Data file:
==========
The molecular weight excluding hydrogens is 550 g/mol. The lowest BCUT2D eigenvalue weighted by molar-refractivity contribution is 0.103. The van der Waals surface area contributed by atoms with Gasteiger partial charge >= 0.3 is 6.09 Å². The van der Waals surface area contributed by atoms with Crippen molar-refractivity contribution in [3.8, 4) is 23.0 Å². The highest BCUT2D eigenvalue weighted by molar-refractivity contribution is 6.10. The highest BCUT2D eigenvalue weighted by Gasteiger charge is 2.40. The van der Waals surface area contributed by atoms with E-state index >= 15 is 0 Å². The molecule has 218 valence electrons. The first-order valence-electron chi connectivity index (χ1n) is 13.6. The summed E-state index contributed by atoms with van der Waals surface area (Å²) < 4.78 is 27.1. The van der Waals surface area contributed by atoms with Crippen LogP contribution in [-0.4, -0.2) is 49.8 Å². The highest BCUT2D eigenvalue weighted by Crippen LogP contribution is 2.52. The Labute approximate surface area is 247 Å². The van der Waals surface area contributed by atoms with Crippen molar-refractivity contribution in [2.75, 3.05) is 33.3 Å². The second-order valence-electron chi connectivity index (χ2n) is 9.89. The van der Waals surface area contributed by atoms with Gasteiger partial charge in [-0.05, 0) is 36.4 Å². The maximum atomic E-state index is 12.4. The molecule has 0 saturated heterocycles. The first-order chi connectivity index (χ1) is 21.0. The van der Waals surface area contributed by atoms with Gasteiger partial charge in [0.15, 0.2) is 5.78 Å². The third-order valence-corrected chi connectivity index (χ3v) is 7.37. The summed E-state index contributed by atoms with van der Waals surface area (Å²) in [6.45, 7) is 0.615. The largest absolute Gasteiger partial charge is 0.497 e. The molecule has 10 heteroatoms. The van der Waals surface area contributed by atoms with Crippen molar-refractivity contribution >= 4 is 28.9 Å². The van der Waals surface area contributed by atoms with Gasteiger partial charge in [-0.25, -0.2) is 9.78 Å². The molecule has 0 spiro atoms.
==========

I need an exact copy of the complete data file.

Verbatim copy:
The molecular weight excluding hydrogens is 550 g/mol. The lowest BCUT2D eigenvalue weighted by molar-refractivity contribution is 0.103. The van der Waals surface area contributed by atoms with Gasteiger partial charge >= 0.3 is 6.09 Å². The van der Waals surface area contributed by atoms with Crippen molar-refractivity contribution in [3.8, 4) is 23.0 Å². The highest BCUT2D eigenvalue weighted by molar-refractivity contribution is 6.10. The highest BCUT2D eigenvalue weighted by Gasteiger charge is 2.40. The van der Waals surface area contributed by atoms with E-state index >= 15 is 0 Å². The molecule has 218 valence electrons. The first-order valence-electron chi connectivity index (χ1n) is 13.6. The summed E-state index contributed by atoms with van der Waals surface area (Å²) < 4.78 is 27.1. The van der Waals surface area contributed by atoms with Crippen LogP contribution in [-0.4, -0.2) is 49.8 Å². The highest BCUT2D eigenvalue weighted by Crippen LogP contribution is 2.52. The Labute approximate surface area is 247 Å². The van der Waals surface area contributed by atoms with Crippen molar-refractivity contribution in [2.75, 3.05) is 33.3 Å². The second-order valence-electron chi connectivity index (χ2n) is 9.89. The van der Waals surface area contributed by atoms with Gasteiger partial charge in [-0.05, 0) is 36.4 Å². The maximum atomic E-state index is 12.4. The molecule has 0 saturated heterocycles. The first-order chi connectivity index (χ1) is 21.0. The van der Waals surface area contributed by atoms with Gasteiger partial charge in [0.15, 0.2) is 5.78 Å². The third-order valence-corrected chi connectivity index (χ3v) is 7.37. The summed E-state index contributed by atoms with van der Waals surface area (Å²) in [6.45, 7) is 0.615. The largest absolute Gasteiger partial charge is 0.497 e. The molecule has 10 heteroatoms. The van der Waals surface area contributed by atoms with Crippen molar-refractivity contribution >= 4 is 28.9 Å². The van der Waals surface area contributed by atoms with Gasteiger partial charge in [-0.25, -0.2) is 9.78 Å². The molecule has 0 spiro atoms.